The Ladies of Grace Adieu
By Susanna Clarke
Magic, madam, is like wine and, if you are not used to it, it will make you drunk
Faerie is never as far away as you think. Sometimes you find you have crossed an invisible line and must cope, as best you can, with petulant princesses, vengeful owls, ladies who pass their time in embroidering terrible fates, or with endless paths in deep, dark woods and houses that never appear the same way twice.
The heroines and heroes bedevilled by such problems in these fairytales include a conceited Regency clergyman, an eighteenth-century Jewish doctor and Mary Queen of Scots, as well as two characters from Jonathan Strange and Mr Norrell: Strange himself and the Raven King. This elegantly designed edition of Susanna Clarke's short stories, beautifully illustrated throughout by Charles Vess, is a must for all fans.
Introduction by Professor James Sutherland, Director of Sidhe Studies, University of Aberdeen
I HAVE APPROACHED THIS collection with two very modest aims in mind. The first is to throw some sort of light on the development of magic in the British Isles at different periods; the second is to introduce the reader to some of the ways in which Faerie can impinge upon our own quotidian world, in other words to create a sort of primer to Faerie and fairies.
The title story, "The Ladies of Grace Adieu", falls into the first category, with a poignant depiction of the difficulties faced by female magicians during the early nineteenth century - a time when their work was simply dismissed by their male counterparts (here amply represented by Gilbert Norrell and Jonathan Strange). The events of the story were referred to in a somewhat obscure novel published a few years ago. Should any readers happen to be acquainted with Jonathan Strange and Mr Norrell Bloomsbury, London, 2004), then I direct their attention to a footnote in chapter 43 which describes how Jonathan Strange went to some trouble to extract his clergyman brother-in-law from a living in Gloucestershire and get him a different living in Northamptonshire. "The Ladies of Grace Adieu" provides a fuller explanation of Strange's rather enigmatic actions.
"On Lickerish Hill" and "Antickes and Frets" both describe the somewhat easier, less fraught relationship with fairies and magic which our English and Scottish ancestors once enjoyed.
"Mr Simonelli or the Fairy Widower" is an extract from the diaries of Alessandro Simonelli. Simonelli is, of course, a monstrously irritating writer; at every turn he displays the conceit and arrogance of his race. (And I am talking here of the English and not of anyone else). An editor is advised to approach his diaries with caution. Simonelli published them first in the mid-iSaos. Twenty years later he revised them and published them again. He did the same thing in the late i86os. Indeed throughout the nineteenth century and early twentieth century his diaries and memoirs were being continually rewritten and brought out in new editions; and at each stage Simonelli reworked his past in order to promote his latest obsession -?whether that be ancient Sumerian history, the education of women, the improvement of Sidhe (fairy) morals, the provision of bibles for the heathen or the efficacy of a new sort of soap. In an attempt to circumvent this problem I have chosen an extract from the first edition which describes the beginning of Simo-nelli's extraordinary career. We can but hope that it bears some sort of relation to what actually happened.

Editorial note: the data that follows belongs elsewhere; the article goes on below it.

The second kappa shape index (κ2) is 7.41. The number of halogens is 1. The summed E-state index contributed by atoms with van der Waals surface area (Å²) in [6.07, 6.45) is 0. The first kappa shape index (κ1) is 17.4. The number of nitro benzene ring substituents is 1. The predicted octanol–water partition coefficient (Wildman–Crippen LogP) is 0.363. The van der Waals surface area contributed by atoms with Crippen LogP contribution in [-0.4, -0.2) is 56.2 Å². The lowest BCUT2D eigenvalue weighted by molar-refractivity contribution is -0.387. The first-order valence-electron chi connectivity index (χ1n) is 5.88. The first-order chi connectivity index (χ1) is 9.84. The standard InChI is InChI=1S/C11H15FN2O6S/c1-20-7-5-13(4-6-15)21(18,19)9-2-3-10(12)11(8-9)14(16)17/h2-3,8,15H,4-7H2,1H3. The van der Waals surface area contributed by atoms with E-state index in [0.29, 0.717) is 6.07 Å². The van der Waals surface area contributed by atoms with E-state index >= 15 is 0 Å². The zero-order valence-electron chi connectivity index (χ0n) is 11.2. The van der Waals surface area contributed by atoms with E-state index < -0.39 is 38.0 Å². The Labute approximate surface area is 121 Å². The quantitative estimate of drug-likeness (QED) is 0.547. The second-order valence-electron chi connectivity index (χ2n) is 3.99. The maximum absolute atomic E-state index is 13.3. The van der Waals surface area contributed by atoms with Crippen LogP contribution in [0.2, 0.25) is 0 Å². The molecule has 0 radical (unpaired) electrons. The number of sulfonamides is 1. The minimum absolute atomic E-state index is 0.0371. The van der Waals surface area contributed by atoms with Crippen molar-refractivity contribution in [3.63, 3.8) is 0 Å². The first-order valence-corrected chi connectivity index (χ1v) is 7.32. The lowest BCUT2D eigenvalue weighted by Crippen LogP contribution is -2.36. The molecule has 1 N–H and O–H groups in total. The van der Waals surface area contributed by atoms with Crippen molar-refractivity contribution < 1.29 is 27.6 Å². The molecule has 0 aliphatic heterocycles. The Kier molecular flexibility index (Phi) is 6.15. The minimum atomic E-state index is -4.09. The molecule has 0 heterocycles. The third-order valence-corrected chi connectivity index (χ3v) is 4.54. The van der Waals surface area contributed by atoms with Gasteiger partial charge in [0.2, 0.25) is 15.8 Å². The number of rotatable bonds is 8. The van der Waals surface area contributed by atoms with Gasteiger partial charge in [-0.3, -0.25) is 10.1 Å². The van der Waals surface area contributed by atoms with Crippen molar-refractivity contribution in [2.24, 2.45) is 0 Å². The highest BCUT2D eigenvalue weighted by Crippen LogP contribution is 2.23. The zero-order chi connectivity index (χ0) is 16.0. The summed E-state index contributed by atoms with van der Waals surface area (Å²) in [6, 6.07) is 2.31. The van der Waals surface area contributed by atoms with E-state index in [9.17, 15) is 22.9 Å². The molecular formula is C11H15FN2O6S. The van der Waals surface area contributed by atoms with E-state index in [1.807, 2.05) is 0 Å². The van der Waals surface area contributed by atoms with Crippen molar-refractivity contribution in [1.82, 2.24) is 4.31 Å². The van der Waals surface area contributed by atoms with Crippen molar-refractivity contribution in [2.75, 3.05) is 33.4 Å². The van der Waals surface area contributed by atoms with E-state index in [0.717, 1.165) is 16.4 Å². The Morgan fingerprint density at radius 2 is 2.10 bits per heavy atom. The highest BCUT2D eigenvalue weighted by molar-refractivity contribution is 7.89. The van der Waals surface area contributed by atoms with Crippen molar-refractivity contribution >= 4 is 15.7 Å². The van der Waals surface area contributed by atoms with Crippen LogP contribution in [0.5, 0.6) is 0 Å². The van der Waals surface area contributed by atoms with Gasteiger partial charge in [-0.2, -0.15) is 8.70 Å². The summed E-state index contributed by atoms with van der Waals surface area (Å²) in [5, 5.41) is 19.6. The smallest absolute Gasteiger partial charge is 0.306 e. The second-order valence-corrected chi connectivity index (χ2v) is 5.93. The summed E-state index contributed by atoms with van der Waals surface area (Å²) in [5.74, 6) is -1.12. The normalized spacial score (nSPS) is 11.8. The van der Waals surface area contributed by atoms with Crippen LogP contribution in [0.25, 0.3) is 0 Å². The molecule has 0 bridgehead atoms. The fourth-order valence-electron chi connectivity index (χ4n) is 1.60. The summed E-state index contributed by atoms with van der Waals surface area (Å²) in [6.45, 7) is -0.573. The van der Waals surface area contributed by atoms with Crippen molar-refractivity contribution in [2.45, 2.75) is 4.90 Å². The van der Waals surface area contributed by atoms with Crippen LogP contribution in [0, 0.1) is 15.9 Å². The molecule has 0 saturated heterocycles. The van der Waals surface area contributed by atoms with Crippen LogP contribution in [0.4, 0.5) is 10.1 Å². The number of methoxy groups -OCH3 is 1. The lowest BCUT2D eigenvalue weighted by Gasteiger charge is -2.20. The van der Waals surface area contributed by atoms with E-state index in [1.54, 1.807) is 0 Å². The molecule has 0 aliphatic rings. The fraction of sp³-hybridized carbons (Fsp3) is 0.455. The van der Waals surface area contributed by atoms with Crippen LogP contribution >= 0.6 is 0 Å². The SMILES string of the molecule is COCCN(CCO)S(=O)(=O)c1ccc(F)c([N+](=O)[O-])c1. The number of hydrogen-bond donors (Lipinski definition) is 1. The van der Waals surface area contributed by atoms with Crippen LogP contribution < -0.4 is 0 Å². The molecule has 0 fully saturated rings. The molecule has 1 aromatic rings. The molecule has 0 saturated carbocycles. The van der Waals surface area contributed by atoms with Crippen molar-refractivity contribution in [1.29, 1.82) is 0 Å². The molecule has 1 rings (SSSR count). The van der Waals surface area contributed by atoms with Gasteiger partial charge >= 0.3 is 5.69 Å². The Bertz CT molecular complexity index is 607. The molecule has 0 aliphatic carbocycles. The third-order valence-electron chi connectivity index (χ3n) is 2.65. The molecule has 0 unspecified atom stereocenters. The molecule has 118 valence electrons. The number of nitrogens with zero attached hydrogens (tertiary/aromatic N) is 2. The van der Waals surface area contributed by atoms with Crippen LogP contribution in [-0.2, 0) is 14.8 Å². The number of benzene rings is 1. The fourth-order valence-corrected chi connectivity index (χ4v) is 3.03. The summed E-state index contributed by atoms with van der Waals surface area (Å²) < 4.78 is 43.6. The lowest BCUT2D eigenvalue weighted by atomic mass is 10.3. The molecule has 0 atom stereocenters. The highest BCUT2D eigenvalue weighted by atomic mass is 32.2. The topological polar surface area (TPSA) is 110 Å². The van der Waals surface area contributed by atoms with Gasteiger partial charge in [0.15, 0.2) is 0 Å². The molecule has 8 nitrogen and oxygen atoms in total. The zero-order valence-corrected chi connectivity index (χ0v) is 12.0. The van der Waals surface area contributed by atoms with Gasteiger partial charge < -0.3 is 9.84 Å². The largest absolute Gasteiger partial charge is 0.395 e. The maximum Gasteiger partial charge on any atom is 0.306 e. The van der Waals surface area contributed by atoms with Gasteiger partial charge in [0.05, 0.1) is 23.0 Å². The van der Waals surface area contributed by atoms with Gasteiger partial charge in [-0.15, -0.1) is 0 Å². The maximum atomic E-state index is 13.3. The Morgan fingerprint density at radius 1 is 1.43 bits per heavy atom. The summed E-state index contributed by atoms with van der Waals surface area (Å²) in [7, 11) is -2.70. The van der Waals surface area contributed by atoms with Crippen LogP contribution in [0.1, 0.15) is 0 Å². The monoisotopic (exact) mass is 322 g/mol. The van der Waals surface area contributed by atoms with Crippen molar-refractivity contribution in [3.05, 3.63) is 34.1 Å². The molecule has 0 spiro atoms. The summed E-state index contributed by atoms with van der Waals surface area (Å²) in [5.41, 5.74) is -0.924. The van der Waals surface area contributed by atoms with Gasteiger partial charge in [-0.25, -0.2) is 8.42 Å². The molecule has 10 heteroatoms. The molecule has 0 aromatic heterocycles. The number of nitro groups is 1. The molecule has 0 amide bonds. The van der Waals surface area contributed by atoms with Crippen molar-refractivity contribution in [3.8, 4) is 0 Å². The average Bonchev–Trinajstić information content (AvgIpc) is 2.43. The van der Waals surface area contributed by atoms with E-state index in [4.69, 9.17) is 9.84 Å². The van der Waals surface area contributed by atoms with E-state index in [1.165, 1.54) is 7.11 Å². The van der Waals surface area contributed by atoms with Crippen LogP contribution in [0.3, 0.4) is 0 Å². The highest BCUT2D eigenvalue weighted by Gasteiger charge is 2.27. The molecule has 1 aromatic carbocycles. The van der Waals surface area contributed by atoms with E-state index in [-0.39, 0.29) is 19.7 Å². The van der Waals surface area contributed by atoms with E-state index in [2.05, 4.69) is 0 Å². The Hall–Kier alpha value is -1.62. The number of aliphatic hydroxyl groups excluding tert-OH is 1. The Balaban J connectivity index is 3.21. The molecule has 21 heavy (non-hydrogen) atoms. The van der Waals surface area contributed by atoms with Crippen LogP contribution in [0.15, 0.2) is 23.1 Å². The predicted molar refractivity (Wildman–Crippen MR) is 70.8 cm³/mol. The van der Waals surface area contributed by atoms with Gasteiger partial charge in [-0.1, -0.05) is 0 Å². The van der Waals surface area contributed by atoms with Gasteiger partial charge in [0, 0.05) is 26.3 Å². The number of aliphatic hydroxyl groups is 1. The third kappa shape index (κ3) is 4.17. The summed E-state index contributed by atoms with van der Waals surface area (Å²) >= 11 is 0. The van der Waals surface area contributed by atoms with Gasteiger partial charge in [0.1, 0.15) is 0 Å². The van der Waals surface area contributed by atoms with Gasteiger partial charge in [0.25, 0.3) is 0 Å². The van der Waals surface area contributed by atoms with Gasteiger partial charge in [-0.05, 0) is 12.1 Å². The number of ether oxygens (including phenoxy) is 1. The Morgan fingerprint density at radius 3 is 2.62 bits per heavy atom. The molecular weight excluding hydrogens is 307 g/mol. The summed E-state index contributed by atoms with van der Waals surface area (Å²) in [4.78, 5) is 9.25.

In the years that followed Waterloo dealings between the Sidhe (fairies) and the British increased. British politicians debated the "Fairy Question" this way and that, but all agreed it was vital to the national interest. Yet if these stories demonstrate nothing else it is the appalling unpreparedness of the average nineteenth-century gentleman when he accidentally stumbled into Faerie. The Duke of Wellington is a case in point.
Women do seem to have fared somewhat better in these perplexing circumstances; the heroine of "Mrs Mabb", Venetia Moore, consistently demonstrates an ability to intuit the rules of Faerie, which the older and more experienced Duke is quite without.
"Tom Brightwind or How the Fairy Bridge Was Built at Thoresby" remains a tale replete with interest for the student of Faerie. However I see no reason to revise my earlier assessment of the story given in 1999 (and deserving, I think, to be more widely known). The reader will find it prefacing the tale itself.
I have chosen to finish with a story from that wonderful writer, John Waterbury, Lord Portishead. Apart from the period 1808-1816 when he was under the thumb of Gilbert Norrell, Water-bury's writings and in particular his retelling of old tales of the Raven King are a continual delight. "John Uskglass and the Cumbrian Charcoal Burner" is an example of that genre of stories (much loved by the medievals) in which the rich and powerful are confounded by their social inferiors. (I am thinking here of the tales of Robin Hood or the ballad, "King John and the Abbot of Canterbury"). In medieval Northern England no one was richer or more powerful than John Uskglass and consequently Northern English folklore abounds with tales in which Uskglass tumbles down holes in the ground, falls in love with unsuitable ladies or for various complicated and unlikely reasons finds himself obliged to cook porridge for harassed innkeepers' wives.
The sad truth is that nowadays - as at all periods of our history - misinformation about Faerie assails us from every side. It is through stories such as these that the serious student of Sidhe culture may make a window for herself into Faerie and snatch a glimpse of its complexity, its contradictions and its perilous fascinations.
- James Sutherland Aberdeen, April 2006